Over the past two decades, fans of Regina Spektor have come to depend on the indie pop musician for a few things: a mix of whimsical and devastating lyrics; high, penetrating singing; a beautiful piano; the kind of worldbuilding found in a short story or fable; and sense of humor.
On their latest album Home, before and after, due out on June 24th, Spektor delivers on those hallmarks with some delightfully quirky surprises and an expanded musical palette. It’s the kind of experimentation you’d expect after their last album of 2016 Remember us to lifein which the 42-year-old used a full orchestra to create an epic, melodramatic soundscape.
“I think it was the most complicated arrangement,” Spektor tells The Daily Beast Home, before and after. “A lot of songs have a lot of orchestral arrangements. And there’s also a lot of sound design-y, soundscape-y, structural things.”
Where their last record felt elegant and lush, the variety of sounds kicked in Home, before and after are a bit messy but still compelling. For example, the opening track ‘Becoming All Alone’, in which Spektor relates to God and feels lonely, begins with some somber piano chords reminiscent of earlier ballads like ‘Samson’ and ‘Eet’ before dropping into an abrupt dance beat transforms. Up the Mountain is another odd but amusing adventure that sees Spektor oscillating between rapping and her usual operatic singing. At one point, the song “What Might’ve Been,” in which Spektor lists things that “go together,” sounds like a sci-fi film score.
The lyrics also take unexpected turns, particularly on the song “One Man’s Prayer,” where Spektor recites a pathetically desperate, lonely man’s inner monologue that is equal parts hilarious and unsettling (“‘Cause if I won’t get to meet God and At least I won’t be god then, god let me be approached by a girl.”) But leave it to Spektor, a skilled storyteller, to throw a satirical incel anthem on an album and get it going.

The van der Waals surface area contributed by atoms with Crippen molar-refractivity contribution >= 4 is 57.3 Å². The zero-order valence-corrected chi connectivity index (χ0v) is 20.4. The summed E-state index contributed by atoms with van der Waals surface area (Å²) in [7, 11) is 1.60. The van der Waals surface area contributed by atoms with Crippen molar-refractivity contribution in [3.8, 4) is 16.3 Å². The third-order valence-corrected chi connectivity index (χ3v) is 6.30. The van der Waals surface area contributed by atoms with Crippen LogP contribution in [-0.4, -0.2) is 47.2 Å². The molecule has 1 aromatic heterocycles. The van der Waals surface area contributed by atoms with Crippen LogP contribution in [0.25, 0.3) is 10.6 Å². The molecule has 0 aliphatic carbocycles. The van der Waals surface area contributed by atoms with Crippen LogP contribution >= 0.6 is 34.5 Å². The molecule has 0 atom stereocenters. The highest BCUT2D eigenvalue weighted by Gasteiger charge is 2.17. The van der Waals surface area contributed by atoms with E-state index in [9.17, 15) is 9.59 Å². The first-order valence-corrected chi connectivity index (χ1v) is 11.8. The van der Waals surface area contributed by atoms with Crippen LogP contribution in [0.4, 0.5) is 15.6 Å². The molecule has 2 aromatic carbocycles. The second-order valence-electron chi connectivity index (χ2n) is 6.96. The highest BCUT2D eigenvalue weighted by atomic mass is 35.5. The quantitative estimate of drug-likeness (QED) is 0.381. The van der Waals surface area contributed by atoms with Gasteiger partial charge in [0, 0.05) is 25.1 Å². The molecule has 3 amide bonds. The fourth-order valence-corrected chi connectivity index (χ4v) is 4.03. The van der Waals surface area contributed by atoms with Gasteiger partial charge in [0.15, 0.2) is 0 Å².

Home, before and after, Spektor’s eighth studio album, will certainly offer some level of reassurance to listeners who worry that the singer-songwriter may be veering in a more palatable, pop-leaning direction given her mainstream success as an indie artist. However, Spektor, who refutes the notion that she even has a signature sound, claims that the record’s punk spirit was not calculated.
“I have the feeling that I’ve gone to very new places sonically with this record, but I’ve always felt that with every record,” says Spektor. “You could probably know better if I just went sonic further in my imagination.”
Home, before and after’s peculiar mood feels appropriate given the unusual – but now perfectly normal – circumstances of its creation. The Russian-born New Yorker says she and her husband, guitarist Jack Dishel, “happened” to be living in Los Angeles for a few years working on their respective projects when she struck up a friendship with Grammy-winning artist John Congleton. The pair first teamed up for the song “One Little Soldier” for the 2019 film bomb– a collaboration that seemed long overdue given the multitude of indie artists Congleton has produced for. When Spektor returned to New York, she realized she wanted Congleton as sole co-producer on her ninth studio album.
Spektor, who is known for switching producers for projects, was excited about the “element of novelty” and what she could learn from Congleton. But like most Americans in the spring of 2020, COVID has thwarted their plans.